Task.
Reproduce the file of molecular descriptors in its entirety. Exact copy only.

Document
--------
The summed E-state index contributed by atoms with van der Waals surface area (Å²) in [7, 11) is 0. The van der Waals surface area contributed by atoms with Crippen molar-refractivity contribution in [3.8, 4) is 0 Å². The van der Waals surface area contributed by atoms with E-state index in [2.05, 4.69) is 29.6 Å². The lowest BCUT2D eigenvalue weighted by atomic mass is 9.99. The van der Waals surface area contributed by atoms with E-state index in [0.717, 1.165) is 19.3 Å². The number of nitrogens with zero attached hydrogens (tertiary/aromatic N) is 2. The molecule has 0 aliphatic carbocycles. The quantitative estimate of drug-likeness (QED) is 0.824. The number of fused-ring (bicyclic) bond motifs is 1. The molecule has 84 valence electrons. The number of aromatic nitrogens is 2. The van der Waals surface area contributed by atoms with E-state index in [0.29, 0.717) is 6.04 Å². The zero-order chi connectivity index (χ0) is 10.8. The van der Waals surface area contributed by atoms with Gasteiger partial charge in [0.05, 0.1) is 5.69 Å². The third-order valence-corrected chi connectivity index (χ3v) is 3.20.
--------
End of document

The summed E-state index contributed by atoms with van der Waals surface area (Å²) in [7, 11) is 0. The van der Waals surface area contributed by atoms with Crippen molar-refractivity contribution in [3.8, 4) is 0 Å². The van der Waals surface area contributed by atoms with E-state index in [2.05, 4.69) is 29.6 Å². The lowest BCUT2D eigenvalue weighted by atomic mass is 9.99. The van der Waals surface area contributed by atoms with E-state index in [0.717, 1.165) is 19.3 Å². The number of nitrogens with zero attached hydrogens (tertiary/aromatic N) is 2. The molecule has 0 aliphatic carbocycles. The quantitative estimate of drug-likeness (QED) is 0.824. The number of fused-ring (bicyclic) bond motifs is 1. The molecule has 84 valence electrons. The number of aromatic nitrogens is 2. The van der Waals surface area contributed by atoms with E-state index in [0.29, 0.717) is 6.04 Å². The zero-order chi connectivity index (χ0) is 10.8. The van der Waals surface area contributed by atoms with Gasteiger partial charge in [0.05, 0.1) is 5.69 Å². The third-order valence-corrected chi connectivity index (χ3v) is 3.20.